As for Viola Davis and Octavia Spencer, the actresses who play the two main black characters, Abileen and Milly, they are both intensely committed. I have only seen Davis in Doubt, and she brings that same intense defiant dignity to both roles, but I happen to think she is a bit hammy. There is only so much dignified defiance one can take in an actor. Spencer has a wonderful presence, she is immensely likable, but she seems to reprise the stereotype of the folkloric, sassy black housekeeper, with as much panache as she can muster. The two actresses give it all they've got and they keep the audience awake, but they deserve better written roles.
The idea of asking "the help" about how they feel could yield a lot of extraordinary material in the hands of an insightful writer. As it is, it is nothing but sentimental pap that female audiences should know better than to accept: simplistic notions like "all the Black maids love the white children they raise" (as usual, all of them are paragons of goodness). Or, these black maids try to give better values to the white children they raise, but they end up being ungrateful racists. I think this is a bunch of hooey. These maids are too busy doing all the housework and babysitting all day long to be instilling lofty values on the kids they mind. They can be loving caretakers and the attachment to the kids is mutual, but idealizing their tough reality doesn't do them any favors. It just makes white people feel better for feeling bad about it.
I come from a country where maids are known as "the happiness of the home". I am extremely curious to know how audiences in Mexico will react to this film, because the help's situation in Mexico right now is way too similar to that of the help in Mississippi in the 60's, if you can believe it. In Mexico, many maids have maids quarters with their own bathrooms, they care for rich children and leave their own behind in their impoverished towns or villages. In Mexico, nobody sits to have lunch with the maid, unless it's the children. But reality is complicated and the justifications for prejudice and segregation are almost elegant in their compromise and denial. The wealthy are useless and need someone to do everything for them, and the poor need to eat. It is the status quo, intensely unfair, murky and codependent, and both sides abide by it in the interest of social harmony. I'm not saying this is how it should be, it's just how it is. People have been trying to unionize maids in Mexico for years. It ain't happening.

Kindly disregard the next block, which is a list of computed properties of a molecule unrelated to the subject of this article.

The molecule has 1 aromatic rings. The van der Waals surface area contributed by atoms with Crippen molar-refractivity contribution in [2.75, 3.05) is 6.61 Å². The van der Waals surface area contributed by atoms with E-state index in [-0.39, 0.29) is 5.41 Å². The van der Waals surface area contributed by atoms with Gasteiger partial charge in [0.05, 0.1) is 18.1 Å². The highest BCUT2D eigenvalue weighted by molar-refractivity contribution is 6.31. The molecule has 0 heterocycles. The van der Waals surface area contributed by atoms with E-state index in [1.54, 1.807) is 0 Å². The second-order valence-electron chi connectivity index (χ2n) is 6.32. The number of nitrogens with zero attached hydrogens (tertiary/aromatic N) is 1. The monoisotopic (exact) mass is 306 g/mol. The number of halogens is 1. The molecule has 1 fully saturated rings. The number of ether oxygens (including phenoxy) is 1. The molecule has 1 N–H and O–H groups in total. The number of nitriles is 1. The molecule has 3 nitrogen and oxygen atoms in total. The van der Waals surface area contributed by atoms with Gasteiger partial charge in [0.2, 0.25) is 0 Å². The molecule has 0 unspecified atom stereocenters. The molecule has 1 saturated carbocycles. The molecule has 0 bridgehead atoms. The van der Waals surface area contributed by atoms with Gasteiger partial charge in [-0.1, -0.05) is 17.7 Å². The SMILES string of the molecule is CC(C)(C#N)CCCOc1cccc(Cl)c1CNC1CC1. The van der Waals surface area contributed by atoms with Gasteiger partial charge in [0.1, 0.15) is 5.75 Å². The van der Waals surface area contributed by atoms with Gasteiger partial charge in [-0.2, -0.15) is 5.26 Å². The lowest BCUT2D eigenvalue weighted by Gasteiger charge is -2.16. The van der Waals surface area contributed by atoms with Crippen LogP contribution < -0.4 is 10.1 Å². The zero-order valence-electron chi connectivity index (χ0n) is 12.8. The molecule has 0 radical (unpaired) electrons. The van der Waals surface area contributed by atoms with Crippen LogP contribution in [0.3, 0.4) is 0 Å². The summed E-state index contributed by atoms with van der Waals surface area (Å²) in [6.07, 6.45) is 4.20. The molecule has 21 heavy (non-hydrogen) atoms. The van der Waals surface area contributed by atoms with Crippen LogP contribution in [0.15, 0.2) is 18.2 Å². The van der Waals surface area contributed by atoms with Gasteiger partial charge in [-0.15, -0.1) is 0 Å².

The Help at least has the good graces of not pretending that the civil rights struggle in the South was initiated solely by a curly haired white proto-lesbian and the two maids she coaxed into spilling the beans. The movie integrates the murder of Medgar Evers as a backdrop for raised consciousness on both sides. But what annoys and insults is the oversimplification. There are many moments of ridiculous triumph, in that pat Hollywood equation that if you do the right thing, you get amply rewarded. The busty woman learns to cook and makes the southern meal to end all southern meals all by herself (in one night!) and she and her husband sit Milly at the table. As if. Milly and Abileen come into their church on Sunday to, guess what, a stand up ovation (these should be banned from movies under threat of capital punishment; really, how low can you go?). Skeeter gets rewarded by her valiant efforts with bestselling success and a job at a publishing house in New York. Meanwhile, Martin Luther King was rewarded for his efforts with a bullet in the head.
If this movie were more honest, Abileen, instead of cheering Skeeter to go look for her life in NY, would tell her to get out of Dodge and never come back to that dump, but it's all a big Hallmark card of enormous back-patting. To add insult to injury, the pathetic and ill-advised inclusion of a song by Bob Dylan has a kind of a bull in a china shop effect, but in this case it is actual art, interrupting two hours of well-meaning, queasy kitsch.